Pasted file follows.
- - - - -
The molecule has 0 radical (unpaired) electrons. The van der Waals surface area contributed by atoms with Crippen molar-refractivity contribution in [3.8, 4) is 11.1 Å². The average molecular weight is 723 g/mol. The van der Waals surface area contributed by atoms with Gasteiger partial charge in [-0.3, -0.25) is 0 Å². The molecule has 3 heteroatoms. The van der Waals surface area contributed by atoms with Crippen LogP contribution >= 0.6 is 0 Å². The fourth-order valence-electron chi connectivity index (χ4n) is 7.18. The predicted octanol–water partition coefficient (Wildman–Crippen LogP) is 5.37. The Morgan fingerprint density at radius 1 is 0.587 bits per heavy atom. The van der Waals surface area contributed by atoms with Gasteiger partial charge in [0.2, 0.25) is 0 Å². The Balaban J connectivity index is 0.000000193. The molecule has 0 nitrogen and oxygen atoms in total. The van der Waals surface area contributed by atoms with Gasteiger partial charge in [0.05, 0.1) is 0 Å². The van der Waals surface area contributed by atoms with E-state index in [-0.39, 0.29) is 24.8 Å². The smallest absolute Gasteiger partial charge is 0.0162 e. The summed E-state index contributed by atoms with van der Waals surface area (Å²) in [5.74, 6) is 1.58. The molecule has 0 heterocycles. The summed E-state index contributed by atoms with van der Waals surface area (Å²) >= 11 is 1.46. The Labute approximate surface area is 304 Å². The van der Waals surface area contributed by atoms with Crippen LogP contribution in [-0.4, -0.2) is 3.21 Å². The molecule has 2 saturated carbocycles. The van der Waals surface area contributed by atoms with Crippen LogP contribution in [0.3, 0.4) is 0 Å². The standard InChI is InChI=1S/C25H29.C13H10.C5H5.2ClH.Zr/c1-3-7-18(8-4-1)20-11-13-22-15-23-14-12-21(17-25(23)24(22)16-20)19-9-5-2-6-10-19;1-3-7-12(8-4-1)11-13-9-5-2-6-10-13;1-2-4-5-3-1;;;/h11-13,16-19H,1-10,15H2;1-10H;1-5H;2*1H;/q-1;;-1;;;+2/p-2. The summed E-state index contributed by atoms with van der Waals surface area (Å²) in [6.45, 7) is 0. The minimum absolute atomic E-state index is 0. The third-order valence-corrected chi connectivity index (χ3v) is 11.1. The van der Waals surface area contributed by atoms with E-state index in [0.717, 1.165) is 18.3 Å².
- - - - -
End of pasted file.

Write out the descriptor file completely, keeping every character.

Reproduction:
The molecule has 0 radical (unpaired) electrons. The van der Waals surface area contributed by atoms with Crippen molar-refractivity contribution in [3.8, 4) is 11.1 Å². The average molecular weight is 723 g/mol. The van der Waals surface area contributed by atoms with Gasteiger partial charge in [-0.3, -0.25) is 0 Å². The molecule has 3 heteroatoms. The van der Waals surface area contributed by atoms with Crippen LogP contribution >= 0.6 is 0 Å². The fourth-order valence-electron chi connectivity index (χ4n) is 7.18. The predicted octanol–water partition coefficient (Wildman–Crippen LogP) is 5.37. The Morgan fingerprint density at radius 1 is 0.587 bits per heavy atom. The van der Waals surface area contributed by atoms with Gasteiger partial charge in [0.2, 0.25) is 0 Å². The Balaban J connectivity index is 0.000000193. The molecule has 0 nitrogen and oxygen atoms in total. The van der Waals surface area contributed by atoms with Gasteiger partial charge in [0.05, 0.1) is 0 Å². The van der Waals surface area contributed by atoms with E-state index in [-0.39, 0.29) is 24.8 Å². The smallest absolute Gasteiger partial charge is 0.0162 e. The summed E-state index contributed by atoms with van der Waals surface area (Å²) in [5.74, 6) is 1.58. The molecule has 0 heterocycles. The summed E-state index contributed by atoms with van der Waals surface area (Å²) >= 11 is 1.46. The Labute approximate surface area is 304 Å². The van der Waals surface area contributed by atoms with Crippen LogP contribution in [-0.4, -0.2) is 3.21 Å². The molecule has 2 saturated carbocycles. The van der Waals surface area contributed by atoms with Crippen LogP contribution in [0.3, 0.4) is 0 Å². The standard InChI is InChI=1S/C25H29.C13H10.C5H5.2ClH.Zr/c1-3-7-18(8-4-1)20-11-13-22-15-23-14-12-21(17-25(23)24(22)16-20)19-9-5-2-6-10-19;1-3-7-12(8-4-1)11-13-9-5-2-6-10-13;1-2-4-5-3-1;;;/h11-13,16-19H,1-10,15H2;1-10H;1-5H;2*1H;/q-1;;-1;;;+2/p-2. The summed E-state index contributed by atoms with van der Waals surface area (Å²) in [6.45, 7) is 0. The minimum absolute atomic E-state index is 0. The third-order valence-corrected chi connectivity index (χ3v) is 11.1. The van der Waals surface area contributed by atoms with E-state index in [0.717, 1.165) is 18.3 Å².